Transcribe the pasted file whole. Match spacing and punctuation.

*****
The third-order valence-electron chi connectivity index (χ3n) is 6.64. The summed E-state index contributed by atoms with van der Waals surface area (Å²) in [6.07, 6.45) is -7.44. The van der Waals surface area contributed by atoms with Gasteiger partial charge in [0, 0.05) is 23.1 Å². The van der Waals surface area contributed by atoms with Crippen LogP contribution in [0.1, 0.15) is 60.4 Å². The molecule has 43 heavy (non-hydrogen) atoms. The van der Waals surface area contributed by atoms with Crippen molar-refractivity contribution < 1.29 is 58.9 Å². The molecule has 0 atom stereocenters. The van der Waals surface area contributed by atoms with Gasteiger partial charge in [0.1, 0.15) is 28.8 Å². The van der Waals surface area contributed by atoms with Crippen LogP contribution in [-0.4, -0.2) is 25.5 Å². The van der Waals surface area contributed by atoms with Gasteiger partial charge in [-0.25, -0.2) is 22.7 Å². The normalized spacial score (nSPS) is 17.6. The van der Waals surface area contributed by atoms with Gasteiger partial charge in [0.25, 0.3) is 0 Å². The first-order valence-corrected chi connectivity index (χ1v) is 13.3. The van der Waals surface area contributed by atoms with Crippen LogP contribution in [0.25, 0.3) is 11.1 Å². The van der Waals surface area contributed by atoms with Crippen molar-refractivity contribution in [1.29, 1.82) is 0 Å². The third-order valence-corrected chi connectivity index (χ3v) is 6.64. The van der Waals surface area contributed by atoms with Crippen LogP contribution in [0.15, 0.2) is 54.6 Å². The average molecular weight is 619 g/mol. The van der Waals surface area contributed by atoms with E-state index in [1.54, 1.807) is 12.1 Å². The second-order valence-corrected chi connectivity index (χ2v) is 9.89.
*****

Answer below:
The third-order valence-electron chi connectivity index (χ3n) is 6.64. The summed E-state index contributed by atoms with van der Waals surface area (Å²) in [6.07, 6.45) is -7.44. The van der Waals surface area contributed by atoms with Gasteiger partial charge in [0, 0.05) is 23.1 Å². The van der Waals surface area contributed by atoms with Crippen LogP contribution in [0.1, 0.15) is 60.4 Å². The molecule has 43 heavy (non-hydrogen) atoms. The van der Waals surface area contributed by atoms with Crippen molar-refractivity contribution < 1.29 is 58.9 Å². The molecule has 0 atom stereocenters. The van der Waals surface area contributed by atoms with Gasteiger partial charge in [0.1, 0.15) is 28.8 Å². The van der Waals surface area contributed by atoms with Crippen LogP contribution in [-0.4, -0.2) is 25.5 Å². The van der Waals surface area contributed by atoms with Gasteiger partial charge in [-0.25, -0.2) is 22.7 Å². The normalized spacial score (nSPS) is 17.6. The van der Waals surface area contributed by atoms with Gasteiger partial charge in [0.25, 0.3) is 0 Å². The first-order valence-corrected chi connectivity index (χ1v) is 13.3. The van der Waals surface area contributed by atoms with Crippen LogP contribution in [0.25, 0.3) is 11.1 Å². The van der Waals surface area contributed by atoms with Crippen molar-refractivity contribution in [1.29, 1.82) is 0 Å². The third-order valence-corrected chi connectivity index (χ3v) is 6.64. The van der Waals surface area contributed by atoms with Crippen LogP contribution in [0.15, 0.2) is 54.6 Å². The average molecular weight is 619 g/mol. The van der Waals surface area contributed by atoms with E-state index in [1.54, 1.807) is 12.1 Å². The second-order valence-corrected chi connectivity index (χ2v) is 9.89.